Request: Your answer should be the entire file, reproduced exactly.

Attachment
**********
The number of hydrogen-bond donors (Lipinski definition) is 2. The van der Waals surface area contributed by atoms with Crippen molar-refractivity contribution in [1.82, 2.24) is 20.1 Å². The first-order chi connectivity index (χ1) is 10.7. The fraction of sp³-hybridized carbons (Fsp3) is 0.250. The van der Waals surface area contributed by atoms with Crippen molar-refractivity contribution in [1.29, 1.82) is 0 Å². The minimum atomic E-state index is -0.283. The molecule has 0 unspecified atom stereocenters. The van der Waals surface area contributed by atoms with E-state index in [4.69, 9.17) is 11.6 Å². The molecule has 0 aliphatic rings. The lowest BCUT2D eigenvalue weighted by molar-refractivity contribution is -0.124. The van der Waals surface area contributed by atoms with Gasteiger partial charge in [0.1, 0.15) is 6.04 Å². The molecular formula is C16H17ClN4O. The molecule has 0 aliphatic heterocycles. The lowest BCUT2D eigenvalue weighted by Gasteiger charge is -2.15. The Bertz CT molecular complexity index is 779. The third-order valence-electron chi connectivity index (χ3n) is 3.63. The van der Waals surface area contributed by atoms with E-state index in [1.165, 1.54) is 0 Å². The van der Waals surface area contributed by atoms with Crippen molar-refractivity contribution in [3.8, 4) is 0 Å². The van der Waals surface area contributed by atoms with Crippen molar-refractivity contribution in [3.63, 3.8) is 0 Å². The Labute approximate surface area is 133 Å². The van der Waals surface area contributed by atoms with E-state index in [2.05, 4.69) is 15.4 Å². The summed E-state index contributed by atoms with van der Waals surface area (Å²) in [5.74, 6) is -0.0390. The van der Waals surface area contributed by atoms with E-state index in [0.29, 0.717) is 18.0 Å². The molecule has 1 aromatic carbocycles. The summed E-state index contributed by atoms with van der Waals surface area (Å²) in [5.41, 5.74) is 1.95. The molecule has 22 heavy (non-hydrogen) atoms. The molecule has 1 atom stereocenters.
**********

The number of hydrogen-bond donors (Lipinski definition) is 2. The van der Waals surface area contributed by atoms with Crippen molar-refractivity contribution in [1.82, 2.24) is 20.1 Å². The first-order chi connectivity index (χ1) is 10.7. The fraction of sp³-hybridized carbons (Fsp3) is 0.250. The van der Waals surface area contributed by atoms with Crippen molar-refractivity contribution in [1.29, 1.82) is 0 Å². The minimum atomic E-state index is -0.283. The molecule has 0 unspecified atom stereocenters. The van der Waals surface area contributed by atoms with E-state index in [4.69, 9.17) is 11.6 Å². The molecule has 0 aliphatic rings. The lowest BCUT2D eigenvalue weighted by molar-refractivity contribution is -0.124. The van der Waals surface area contributed by atoms with Gasteiger partial charge in [0.1, 0.15) is 6.04 Å². The molecular formula is C16H17ClN4O. The molecule has 0 aliphatic heterocycles. The lowest BCUT2D eigenvalue weighted by Gasteiger charge is -2.15. The Bertz CT molecular complexity index is 779. The third-order valence-electron chi connectivity index (χ3n) is 3.63. The van der Waals surface area contributed by atoms with E-state index in [1.165, 1.54) is 0 Å². The van der Waals surface area contributed by atoms with Crippen molar-refractivity contribution in [3.8, 4) is 0 Å². The van der Waals surface area contributed by atoms with Crippen molar-refractivity contribution in [3.63, 3.8) is 0 Å². The Labute approximate surface area is 133 Å². The van der Waals surface area contributed by atoms with E-state index in [2.05, 4.69) is 15.4 Å². The summed E-state index contributed by atoms with van der Waals surface area (Å²) in [5.74, 6) is -0.0390. The van der Waals surface area contributed by atoms with E-state index in [0.29, 0.717) is 18.0 Å². The molecule has 1 aromatic carbocycles. The summed E-state index contributed by atoms with van der Waals surface area (Å²) in [5.41, 5.74) is 1.95. The molecule has 22 heavy (non-hydrogen) atoms. The molecule has 1 atom stereocenters.